• Does the question appeal to you? The smartest questions to answer that do the best are the ones that instantly speak to you. I saw a question about Game of Thrones and straight away thought of my fiancé who forced me to watch it on our second date. Questions that speak to you will produce better writing.

The Dark Side of Quora

Not everything about Quora is champagne, horderves, and high-fives. Let’s explore.

Moderation sucks

There’s a lot of garbage content on Quora. The worst type is memes. The platform is drowning in them. People who are not content creators post them because they get a lot of upvotes (likes). They drive me nuts. Quora would be significantly better if moderators removed a lot of the spam.

Many top writers have disappeared

An Aussie friend of mine has been on Quora for years and amassed a sizeable audience. I got him to put together a list for me of the best writers on the platform. The list was incredible, but as I went through each person I noticed more than 50% of them had dropped off.

Content creator retention is something many social media apps overlook.

They simply think new creators will keep popping up so it doesn’t matter if they destroy the veterans. What they fail to understand is the veteran writers motivate the beginner and intermediate writers.

When top creators disappear the content on the platform starts to go downhill. From there, paying subscriber numbers start to fall off a cliff because their favorite creators are elsewhere. Before they know it, they’re adding loads of features nobody wants in an effort to regain dominance.

I’ve noticed this phenomenon (slightly) through my Quora experiment. It’s nobody’s fault. The only way to overcome it is to have a few content creators on the platform as employees or consultants. Us content creators are a weird bunch. Platforms like Quora think we’re solely after money. When you dig deeper you realize that’s not a high priority.

We want to write and build an audience. Whoever helps us do that is our high priest that we worship.

Quora users

There are some really smart users on Quora. The platform seems to attract the intellectual type. I don’t find that a lot of the content has links to research and evidence, though, which sometimes detracts from the credibility.

There is a NewsBreak vibe too. Anyone who has written on NewsBreak will tell you the sheer terror of the comments section. The racism, harassment, and bullying is wild. You literally can’t read a single comment on NewsBreak if you like yourself even one bit.

Quora comments can be pretty crazy too. There is less moderation these days on the platform since they laid off a large number of staff a while back (probably to cut costs and refocus). Treat every person you encounter on Quora with an open mind and respect, and you can’t go wrong.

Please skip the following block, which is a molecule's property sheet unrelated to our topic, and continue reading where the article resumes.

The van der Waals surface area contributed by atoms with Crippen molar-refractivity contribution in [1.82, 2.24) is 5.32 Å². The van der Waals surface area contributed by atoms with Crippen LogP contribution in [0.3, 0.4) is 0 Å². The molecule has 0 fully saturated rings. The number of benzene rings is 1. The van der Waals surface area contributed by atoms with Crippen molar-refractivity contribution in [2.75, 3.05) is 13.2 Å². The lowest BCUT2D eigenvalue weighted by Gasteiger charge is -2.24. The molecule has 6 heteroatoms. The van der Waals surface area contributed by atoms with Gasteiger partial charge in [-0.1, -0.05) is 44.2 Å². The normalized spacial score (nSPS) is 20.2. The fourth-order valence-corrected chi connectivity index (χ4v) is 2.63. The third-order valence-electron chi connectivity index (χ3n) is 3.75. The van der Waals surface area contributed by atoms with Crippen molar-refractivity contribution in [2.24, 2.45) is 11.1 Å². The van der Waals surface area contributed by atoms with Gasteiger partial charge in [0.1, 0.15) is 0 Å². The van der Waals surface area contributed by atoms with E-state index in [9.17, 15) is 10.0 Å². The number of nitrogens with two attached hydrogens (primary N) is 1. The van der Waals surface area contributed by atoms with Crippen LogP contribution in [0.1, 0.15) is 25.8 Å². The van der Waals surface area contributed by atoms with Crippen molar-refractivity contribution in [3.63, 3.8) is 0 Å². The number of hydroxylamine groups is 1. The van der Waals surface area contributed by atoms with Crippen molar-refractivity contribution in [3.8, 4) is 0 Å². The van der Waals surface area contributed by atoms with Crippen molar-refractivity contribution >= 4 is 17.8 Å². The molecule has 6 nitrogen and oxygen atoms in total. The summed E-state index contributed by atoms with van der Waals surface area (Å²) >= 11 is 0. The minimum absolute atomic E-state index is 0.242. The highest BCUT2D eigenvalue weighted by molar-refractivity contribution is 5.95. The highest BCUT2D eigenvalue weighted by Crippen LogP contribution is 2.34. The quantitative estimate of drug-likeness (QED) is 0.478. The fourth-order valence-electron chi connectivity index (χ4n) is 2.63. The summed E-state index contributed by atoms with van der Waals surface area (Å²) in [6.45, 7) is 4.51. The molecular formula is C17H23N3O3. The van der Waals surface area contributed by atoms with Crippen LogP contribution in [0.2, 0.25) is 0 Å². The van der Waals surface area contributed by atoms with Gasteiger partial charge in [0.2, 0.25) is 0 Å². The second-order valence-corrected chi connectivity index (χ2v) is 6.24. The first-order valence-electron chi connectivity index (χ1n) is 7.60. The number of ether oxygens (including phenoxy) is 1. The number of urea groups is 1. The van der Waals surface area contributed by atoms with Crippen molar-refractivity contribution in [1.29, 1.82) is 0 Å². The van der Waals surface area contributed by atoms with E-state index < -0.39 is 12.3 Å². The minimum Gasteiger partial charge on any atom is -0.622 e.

What you don’t want to hear about writing on Quora

Can you handle two ‘likes’ (upvotes) on Quora for a year? That’s the real question that slaps writers in the face. You’ll likely get very few views and upvotes when you write on Quora. (My best post is like six upvotes…haha.)

Quora — like most platforms — rewards time in the game, the number of answers, and the engagement you get on your content.

You won’t simply be able to post answers and get 10,000 upvotes tomorrow. That occurrence is rare based on my research. So it comes down, as always, to whether you’re willing to put in the work and be patient. I am. Look at writers like Mark Manson on different apps — he is.

No social media platform will work for you as a writer unless you stick at it for more than a year. Writers hate hearing this but it’s the brutal truth.

Should you write on Quora tomorrow?

After my experiment with Quora, here’s my conclusion.

  1. Use Quora to get questions you can utilize for writing ideas.
  2. Publish a 200-word answer on Quora here and there if you have time.
  3. The Quora+ memberships that earn writers money have just started. Look at the results first from other writers before seeing Quora as a way to earn money from writing.

Bottom line

Quora is an old platform. It’s had lots of issues over the years. Their employees are trying lots of new things, but nobody knows if any of them will work.

At the same time blockchain is fixing the problems of centralized social media apps that run on ad models. Apps like Bitclout are questioning the follower model, where writers have no email addresses of their readers. It’s an interesting time to write online.

I’ll leave you with this: there has never been more opportunities to make money from writing and not work a normal job if you choose. Stay open-minded. Experiment with where you write. Focus on writing for the long-term and the quality of your work. You’ll succeed wherever you write when you do.

Tim Denning
I am an Aussie Blogger with 500M+ views — Writer for CNBC & Business Insider. Inspiring the world through Personal Development and Entrepreneurship. You may have seen my work on Medium, LinkedIn, Bitclout, or Twitter.